Homeschooler's essay garners national award
by Andrea Longbottom
Ian Gilbert was one of six high school juniors to win the third annual Idea of America Essay Contest sponsored by the National Endowment for the Humanities (NEH). The 17-year-old homeschooler joined the grand-prize winner and five other finalists at the NEH awards ceremony in Washington, D.C., on October 18, 2005. Ian received $1000 and a medal for his winning essay.
Ian Gilbert is honored along with other Idea of America Essay Contest winners.
Photo courtesy of the National Endowment for the Humanities by Frasierphoto.com
This year, NEH required contestants to write an essay answering the following questions: "How were the tenets of . . . totalitarian movements different from the ideals that unite Americans? How did the ideals embodied in the American founding prevail?" In his essay, "The People's Government or the Government's People?" Ian contrasted the ideals of totalitarian governments with the ideals of democracy. "While the citizens of Communist and Fascist nations slaved away for the benefit of a dictator, the governments of democratic countries such as the United States trust citizens to make their own decisions," he wrote. His essay was judged by a panel of 16 history teachers and then reviewed by the National Council on the Humanities, which recommended it to NEH Chairman Bruce Cole. "I didn't really think about the 'contest' aspect that much," says Ian. "I had no idea I was going to win!"
The high schooler decided to write the essay when his online history teacher offered extra credit to students for entering the contest. Ian spent several weeks researching and writing before submitting his essay in April 2005. "Writing the essay gave me a greater appreciation of our democratic system," says Ian. "It also gave me better organizational skills in writing. I think it was one of the most strongly organized papers I've ever written. I did more revising and proofreading than I've ever done before!"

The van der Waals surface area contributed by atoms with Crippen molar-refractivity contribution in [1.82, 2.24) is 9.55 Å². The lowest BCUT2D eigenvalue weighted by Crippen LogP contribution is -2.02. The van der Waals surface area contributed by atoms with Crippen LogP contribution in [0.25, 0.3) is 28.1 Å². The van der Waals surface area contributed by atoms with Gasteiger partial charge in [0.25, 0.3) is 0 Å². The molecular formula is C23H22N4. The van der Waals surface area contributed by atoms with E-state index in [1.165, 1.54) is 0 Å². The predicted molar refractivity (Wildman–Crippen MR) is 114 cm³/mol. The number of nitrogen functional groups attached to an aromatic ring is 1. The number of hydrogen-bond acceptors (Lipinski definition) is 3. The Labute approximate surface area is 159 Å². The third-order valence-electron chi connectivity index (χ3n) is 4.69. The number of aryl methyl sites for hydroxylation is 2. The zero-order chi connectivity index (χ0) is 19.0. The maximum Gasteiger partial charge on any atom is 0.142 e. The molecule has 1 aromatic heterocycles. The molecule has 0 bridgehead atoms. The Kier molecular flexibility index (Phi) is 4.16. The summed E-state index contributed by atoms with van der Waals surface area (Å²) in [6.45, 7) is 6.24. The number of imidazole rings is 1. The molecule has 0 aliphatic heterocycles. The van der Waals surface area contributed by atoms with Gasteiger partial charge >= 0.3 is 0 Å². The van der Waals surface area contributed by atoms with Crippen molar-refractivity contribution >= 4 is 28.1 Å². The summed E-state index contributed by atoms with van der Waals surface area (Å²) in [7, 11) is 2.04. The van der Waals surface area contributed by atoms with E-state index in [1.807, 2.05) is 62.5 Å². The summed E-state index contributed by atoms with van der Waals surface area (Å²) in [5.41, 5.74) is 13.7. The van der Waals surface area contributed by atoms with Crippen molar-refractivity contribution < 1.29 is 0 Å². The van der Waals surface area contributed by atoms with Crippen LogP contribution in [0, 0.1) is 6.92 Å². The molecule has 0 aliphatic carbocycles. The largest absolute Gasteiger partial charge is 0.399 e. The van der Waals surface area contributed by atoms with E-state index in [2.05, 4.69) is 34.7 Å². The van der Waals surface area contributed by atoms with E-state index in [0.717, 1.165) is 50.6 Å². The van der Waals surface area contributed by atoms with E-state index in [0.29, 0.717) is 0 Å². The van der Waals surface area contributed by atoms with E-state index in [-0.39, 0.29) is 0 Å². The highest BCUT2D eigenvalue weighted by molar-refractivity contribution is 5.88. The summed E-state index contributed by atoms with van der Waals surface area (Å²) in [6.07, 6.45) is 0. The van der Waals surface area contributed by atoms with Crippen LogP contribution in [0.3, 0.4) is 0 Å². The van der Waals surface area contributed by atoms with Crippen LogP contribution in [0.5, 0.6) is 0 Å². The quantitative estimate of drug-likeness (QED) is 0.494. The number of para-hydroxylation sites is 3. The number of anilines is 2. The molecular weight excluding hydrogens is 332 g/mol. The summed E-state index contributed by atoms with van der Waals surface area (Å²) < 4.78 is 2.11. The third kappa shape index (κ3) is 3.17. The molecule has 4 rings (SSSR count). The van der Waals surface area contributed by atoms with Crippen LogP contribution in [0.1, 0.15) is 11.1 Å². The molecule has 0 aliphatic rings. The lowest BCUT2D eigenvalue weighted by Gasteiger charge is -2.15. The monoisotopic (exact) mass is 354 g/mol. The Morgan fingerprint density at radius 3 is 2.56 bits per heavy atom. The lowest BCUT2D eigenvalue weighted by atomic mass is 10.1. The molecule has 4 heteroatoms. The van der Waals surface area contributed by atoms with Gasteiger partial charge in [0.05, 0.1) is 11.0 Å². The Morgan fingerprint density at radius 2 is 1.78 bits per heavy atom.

Ian has been homeschooled since 2nd grade, along with his two younger brothers. He says home education helped him develop critical thinking skills that he used when writing his essay. Frequent family discussion played a large role in sharpening his thinking. "We discuss topics together, like the different forms of government," says Ian. "Because of that, I'd done a lot of thinking about the topic of the essay before I decided to do the contest."
Now a senior in high school, Ian is researching liberal arts colleges and considering majors. He is interested in many different fields of study, from science to writing. He also enjoys astronomy, his local 4-H program, building scale airplane models, and playing the piano and guitar in his church youth group.
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For more information about the 2005 Idea of America Essay Contest and next year's question and guidelines, go to NEH.gov.
Read our Bright Spot on Rachel Shafer, the 2004 Idea of America grand-prize winner.